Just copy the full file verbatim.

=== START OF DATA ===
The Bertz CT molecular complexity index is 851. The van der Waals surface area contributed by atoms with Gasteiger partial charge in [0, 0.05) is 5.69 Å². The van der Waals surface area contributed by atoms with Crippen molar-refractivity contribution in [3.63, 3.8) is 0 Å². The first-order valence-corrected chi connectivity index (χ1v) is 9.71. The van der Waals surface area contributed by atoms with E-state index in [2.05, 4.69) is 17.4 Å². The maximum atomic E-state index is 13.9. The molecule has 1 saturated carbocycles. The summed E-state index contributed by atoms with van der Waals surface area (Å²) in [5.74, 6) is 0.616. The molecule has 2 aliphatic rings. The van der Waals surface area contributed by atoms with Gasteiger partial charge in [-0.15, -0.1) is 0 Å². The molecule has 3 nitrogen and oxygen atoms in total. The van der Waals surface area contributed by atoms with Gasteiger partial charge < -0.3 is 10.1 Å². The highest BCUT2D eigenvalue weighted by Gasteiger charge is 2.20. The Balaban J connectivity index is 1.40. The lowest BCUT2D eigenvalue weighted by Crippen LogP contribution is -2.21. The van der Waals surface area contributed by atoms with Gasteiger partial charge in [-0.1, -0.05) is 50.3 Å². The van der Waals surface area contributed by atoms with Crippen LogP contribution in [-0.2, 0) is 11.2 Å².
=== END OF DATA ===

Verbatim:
The Bertz CT molecular complexity index is 851. The van der Waals surface area contributed by atoms with Gasteiger partial charge in [0, 0.05) is 5.69 Å². The van der Waals surface area contributed by atoms with Crippen molar-refractivity contribution in [3.63, 3.8) is 0 Å². The first-order valence-corrected chi connectivity index (χ1v) is 9.71. The van der Waals surface area contributed by atoms with E-state index in [2.05, 4.69) is 17.4 Å². The maximum atomic E-state index is 13.9. The molecule has 1 saturated carbocycles. The summed E-state index contributed by atoms with van der Waals surface area (Å²) in [5.74, 6) is 0.616. The molecule has 2 aliphatic rings. The van der Waals surface area contributed by atoms with Gasteiger partial charge in [-0.15, -0.1) is 0 Å². The molecule has 3 nitrogen and oxygen atoms in total. The van der Waals surface area contributed by atoms with Gasteiger partial charge < -0.3 is 10.1 Å². The highest BCUT2D eigenvalue weighted by Gasteiger charge is 2.20. The Balaban J connectivity index is 1.40. The lowest BCUT2D eigenvalue weighted by Crippen LogP contribution is -2.21. The van der Waals surface area contributed by atoms with Gasteiger partial charge in [-0.1, -0.05) is 50.3 Å². The van der Waals surface area contributed by atoms with Crippen LogP contribution in [-0.2, 0) is 11.2 Å².